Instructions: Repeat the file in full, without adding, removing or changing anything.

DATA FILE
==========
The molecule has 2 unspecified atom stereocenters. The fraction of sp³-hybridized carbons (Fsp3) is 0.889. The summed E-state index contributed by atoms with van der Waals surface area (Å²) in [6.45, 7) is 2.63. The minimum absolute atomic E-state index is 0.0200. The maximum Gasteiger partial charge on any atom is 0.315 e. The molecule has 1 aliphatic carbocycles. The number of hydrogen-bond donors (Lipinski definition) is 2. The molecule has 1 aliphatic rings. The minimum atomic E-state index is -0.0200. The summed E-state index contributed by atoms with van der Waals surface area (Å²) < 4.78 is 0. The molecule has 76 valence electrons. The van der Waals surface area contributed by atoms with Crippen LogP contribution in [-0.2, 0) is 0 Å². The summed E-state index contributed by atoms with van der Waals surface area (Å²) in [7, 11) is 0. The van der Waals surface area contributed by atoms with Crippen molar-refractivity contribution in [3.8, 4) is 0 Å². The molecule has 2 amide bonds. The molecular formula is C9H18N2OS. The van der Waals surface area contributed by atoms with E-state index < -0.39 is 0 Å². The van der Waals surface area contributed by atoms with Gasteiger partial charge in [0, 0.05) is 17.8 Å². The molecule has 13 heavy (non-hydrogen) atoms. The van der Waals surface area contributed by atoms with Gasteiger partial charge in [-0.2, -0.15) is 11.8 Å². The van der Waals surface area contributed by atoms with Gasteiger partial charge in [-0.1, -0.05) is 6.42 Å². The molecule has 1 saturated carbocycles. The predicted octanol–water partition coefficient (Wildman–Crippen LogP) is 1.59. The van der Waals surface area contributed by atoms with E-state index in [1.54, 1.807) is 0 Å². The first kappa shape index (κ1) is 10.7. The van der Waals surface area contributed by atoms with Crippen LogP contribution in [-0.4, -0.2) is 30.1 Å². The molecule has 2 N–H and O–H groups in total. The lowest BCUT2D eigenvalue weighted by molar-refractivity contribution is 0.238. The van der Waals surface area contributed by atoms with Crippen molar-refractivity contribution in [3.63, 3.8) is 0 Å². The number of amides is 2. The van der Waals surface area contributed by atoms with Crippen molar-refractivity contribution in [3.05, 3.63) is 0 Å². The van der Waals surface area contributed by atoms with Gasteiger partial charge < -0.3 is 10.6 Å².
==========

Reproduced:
The molecule has 2 unspecified atom stereocenters. The fraction of sp³-hybridized carbons (Fsp3) is 0.889. The summed E-state index contributed by atoms with van der Waals surface area (Å²) in [6.45, 7) is 2.63. The minimum absolute atomic E-state index is 0.0200. The maximum Gasteiger partial charge on any atom is 0.315 e. The molecule has 1 aliphatic carbocycles. The number of hydrogen-bond donors (Lipinski definition) is 2. The molecule has 1 aliphatic rings. The minimum atomic E-state index is -0.0200. The summed E-state index contributed by atoms with van der Waals surface area (Å²) < 4.78 is 0. The molecule has 76 valence electrons. The van der Waals surface area contributed by atoms with Crippen LogP contribution in [-0.2, 0) is 0 Å². The summed E-state index contributed by atoms with van der Waals surface area (Å²) in [7, 11) is 0. The van der Waals surface area contributed by atoms with Crippen molar-refractivity contribution in [3.8, 4) is 0 Å². The molecule has 2 amide bonds. The molecular formula is C9H18N2OS. The van der Waals surface area contributed by atoms with E-state index < -0.39 is 0 Å². The van der Waals surface area contributed by atoms with Gasteiger partial charge in [0, 0.05) is 17.8 Å². The molecule has 13 heavy (non-hydrogen) atoms. The van der Waals surface area contributed by atoms with Gasteiger partial charge in [-0.2, -0.15) is 11.8 Å². The van der Waals surface area contributed by atoms with Gasteiger partial charge in [-0.1, -0.05) is 6.42 Å². The molecule has 1 saturated carbocycles. The predicted octanol–water partition coefficient (Wildman–Crippen LogP) is 1.59. The van der Waals surface area contributed by atoms with E-state index in [1.54, 1.807) is 0 Å². The first kappa shape index (κ1) is 10.7. The van der Waals surface area contributed by atoms with Crippen LogP contribution in [-0.4, -0.2) is 30.1 Å². The molecule has 2 N–H and O–H groups in total. The lowest BCUT2D eigenvalue weighted by molar-refractivity contribution is 0.238. The van der Waals surface area contributed by atoms with Crippen molar-refractivity contribution in [3.63, 3.8) is 0 Å². The number of amides is 2. The van der Waals surface area contributed by atoms with Crippen molar-refractivity contribution in [3.05, 3.63) is 0 Å². The van der Waals surface area contributed by atoms with Gasteiger partial charge < -0.3 is 10.6 Å².